Israel’s “Abraham Accord” peace agreement with the United Arab Emirates, signed on August 13, is “a game-changer” the Jewish state was “waiting [on] for so long.” It alters relations among Middle Eastern countries and movements in several positive ways, according to Brig. Gen. Yossi Kuperwasser, Israel Defense Forces (Ret.).
Speaking on the Jewish Policy Center video webinar on September 10, Kuperwasser, a senior fellow at the Jerusalem Center for Public Affairs, said “for the first time” peace between Israel and an Arab state has been reached “not based on ending a war … and returning land” but rather on mutual advantage. And instead of angry criticism from other Middle Eastern players when Egypt made peace with Israel in 1979, or grudging tolerance when Jordan did likewise in 1994, “this time everyone likes it.”
Not everyone, of course, Kuperwasser noted. Palestinian leadership continues to assail the UAE for “treason” and Iran’s leaders threaten retaliation against the emirates in response to potential Israeli attacks, but they currently sound like minority voices.
“Egypt was boycotted in the Arab world” when it recognized Israel and signed a peace treaty, the former director-general of Israel’s ministry of strategic affairs recalled. This even though Israel yielded the Sinai Peninsula—captured from Egypt in the 1967 Six-Day War and held in the 1973 Yom Kippur War—with its Israeli-developed oil fields, air bases and the new town of Yamit and outlying villages.
But in reaction to the Israeli-UAE agreement, “the Palestinians can’t convince the Arab League to meet to take action against it.” Instead, Palestinian Arab leadership is hearing from politicians and scholars in what Kuperwasser calls “the Sunni pragmatics”—including Persian Gulf states like the emirates, Bahrain, Oman and even Saudi Arabia—that the time has come to drop their 100-year struggle against the Jews and their state as an intrinsic part of the Middle East.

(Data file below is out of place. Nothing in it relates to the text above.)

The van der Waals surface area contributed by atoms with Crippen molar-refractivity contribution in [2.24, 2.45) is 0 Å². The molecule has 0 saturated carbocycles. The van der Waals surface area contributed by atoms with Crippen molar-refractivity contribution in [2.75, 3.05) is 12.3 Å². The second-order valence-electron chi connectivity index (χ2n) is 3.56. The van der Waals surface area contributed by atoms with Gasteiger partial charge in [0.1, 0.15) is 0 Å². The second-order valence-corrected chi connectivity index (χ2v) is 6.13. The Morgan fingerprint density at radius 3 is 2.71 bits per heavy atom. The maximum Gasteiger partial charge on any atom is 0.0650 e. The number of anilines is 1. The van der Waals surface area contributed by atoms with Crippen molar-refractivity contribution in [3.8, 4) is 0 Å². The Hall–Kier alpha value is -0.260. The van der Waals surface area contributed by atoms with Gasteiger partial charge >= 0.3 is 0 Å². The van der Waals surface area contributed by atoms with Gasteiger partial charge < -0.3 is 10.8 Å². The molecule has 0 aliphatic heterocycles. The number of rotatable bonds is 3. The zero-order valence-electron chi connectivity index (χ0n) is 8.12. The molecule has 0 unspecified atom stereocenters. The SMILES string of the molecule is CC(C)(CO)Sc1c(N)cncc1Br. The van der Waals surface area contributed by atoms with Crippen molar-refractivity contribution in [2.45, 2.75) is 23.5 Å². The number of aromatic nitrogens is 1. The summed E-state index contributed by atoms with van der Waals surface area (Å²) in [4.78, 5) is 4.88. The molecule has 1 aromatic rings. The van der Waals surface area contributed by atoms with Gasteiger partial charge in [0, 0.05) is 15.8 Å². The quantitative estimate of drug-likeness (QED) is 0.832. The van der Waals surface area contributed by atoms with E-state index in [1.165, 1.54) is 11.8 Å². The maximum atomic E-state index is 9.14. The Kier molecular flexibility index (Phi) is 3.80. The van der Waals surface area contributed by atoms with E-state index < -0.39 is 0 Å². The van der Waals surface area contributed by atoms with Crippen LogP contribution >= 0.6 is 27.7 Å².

For the UAE, “the agreement with Israel was the right thing to do … it was not imposed on them.” And Sunni pragmatists believe “Palestinians should do the same,” finally recognizing there is not going to be any “return” of the descendants of Arab refugees from Israel’s 1948 War of Independence. They must understand that a “two-state solution” will comprise one Jewish state and one Palestinian Arab state in parts of the West Bank and Gaza Strip, not two Arab countries west of the Jordan River, one with a Jewish minority.
Intransigent after all these years
Still, “when Palestinians hear this … they go crazy,” Kuperwasser said. Meanwhile, many others in the Arab Gulf countries are “talking about cooperation” and new achievements in reciprocal relations, unlike after Israel’s treaties with Egypt and Jordan, he noted.
This means Palestinian Arab “veto power” over general Arab-Israeli relations has been broken, he added. Palestinian leaders no longer can dictate to other Arabs the nature of their relations with Israel, especially not after U.S. recognition of Jerusalem as the capital and proposal of a two-state deal that explicitly recognizes Israel as a Jewish state.